Website: http://www.soph.uab.edu/ssg/people/tiwari


Landon Shay Wilson

http://www.uab.edu/proteomics/massspec/personnel/wilson.php


Jianhua Zhang, PhD

Website

Lodging

Hotel options will be distributed to attendees once they have been selected to attend the workshop.

Apply (2018 Workshop)

To apply, please perform the following tasks.

  1. Complete on-line application form at https://goo.gl/forms/io74DK2rrY29D1Ad2. Only fully completed application form will be considered.
  2. Send your current curriculum vitae to metabolomicsws@uab.edu.
  3. Send letters of recommendation (minimum of two) to metabolomicsws@uab.edu.

Please apply prior to Friday, May 25, 2018. Accepted applicants will be notified by Friday, June 8th, with registration fee due by Friday, June 22nd.

Women, members of under-represented minority groups, and individuals with disabilities are strongly encouraged to apply.

There will be 20 fellowships for graduate students and postdoctoral fellows attending the workshop. The fellowships will provide up to $500 of travel and hotel expenses. Selection will be based on information provided by the applicants.

Upon Acceptance, the fee for attendees is:
$300 – for graduate students and postdoctoral fellows
$750 – for faculty at academic, government, and non-profit organizations
$1,500 – for-profit organizations

The fee includes course tuition and syllabus, breakfast, lunch and refreshment breaks and the Workshop dinner. Hotel accommodation and travel will be the attendees’ responsibility.

The fee will be payable upon acceptance into the course.

Need more information? Contact LaShun Lanier at 205 934-4579/metabolomicsws@uab.edu

Refund and Cancellation Policy: Attendee substitutions are allowed, but notification must be made in writing by Friday, June 1st and sent to metabolomicsws@uab.edu or by fax at 205.934.8240. After this date no substitutions will be granted. UAB reserves the right to cancel this conference, in which case a full refund of your registration fee will be provided. We are unable to refund any travel costs (flight, hotel, etc.) in the case of UAB’s cancellation.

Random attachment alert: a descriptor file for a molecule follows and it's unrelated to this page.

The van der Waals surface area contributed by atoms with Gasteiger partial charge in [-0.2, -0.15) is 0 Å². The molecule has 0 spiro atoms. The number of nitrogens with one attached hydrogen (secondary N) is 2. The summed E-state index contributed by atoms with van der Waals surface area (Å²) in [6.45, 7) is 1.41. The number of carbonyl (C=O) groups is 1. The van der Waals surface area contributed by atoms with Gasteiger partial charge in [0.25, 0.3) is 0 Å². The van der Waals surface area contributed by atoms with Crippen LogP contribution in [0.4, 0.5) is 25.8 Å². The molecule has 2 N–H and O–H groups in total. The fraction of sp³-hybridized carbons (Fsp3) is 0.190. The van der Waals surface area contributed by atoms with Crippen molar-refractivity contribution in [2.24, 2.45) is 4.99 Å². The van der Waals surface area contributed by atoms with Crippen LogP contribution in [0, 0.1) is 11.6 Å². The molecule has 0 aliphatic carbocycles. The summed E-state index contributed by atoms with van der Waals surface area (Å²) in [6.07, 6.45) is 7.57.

Recording and Photography Clause: UAB reserves exclusive rights to record (audio and video) and/or photograph all conference proceedings for use in marketing materials, presentations and course content sales.

The fee will be payable upon acceptance into the course.

Need more information?  Contact LaShun Lanier at 205 934-4579/metabolomicsws@uab.edu

For enquiries please contact

Stephen Barnes
205-934-7117
sbarnes@uab.edu
  LaShun Lanier
205-934-4579
metabolomicsws@uab.edu
 

Map

Volker Hall - 1670 University Blvd‎



Chemistry Building - 901 14th Street South



McCallum Basic Health Sciences Bldg - 1918 University Blvd



LRC - 1714 9th Avenue South



Bevill Biomedical Ssciences - 845 19th Street South

Acknowledgements

Many thanks to

  1. NIH Common Fund R25 GM103798-03
  2. Mary-Ann Bjornsti, PhD (Chair, Pharmacology & Toxicology)
  3. Richard A Dluhy, PhD (Chair Department of Chemistry)
  4. UAB School of Medicine
  5. Comprehensive Cancer Center
  6. Comprehensive Cardiovascular Center (CCVC)
  7. Office of the UAB Vice-President for Research
  8. UAB-UCSD O’Brien Acute Kidney Injury Center
  9. Diabetes Research Center & Comprehensive Diabetes Center
  10. Center for Free Radical Biology
  11. Agilent
  12. Sciex
  13. Waters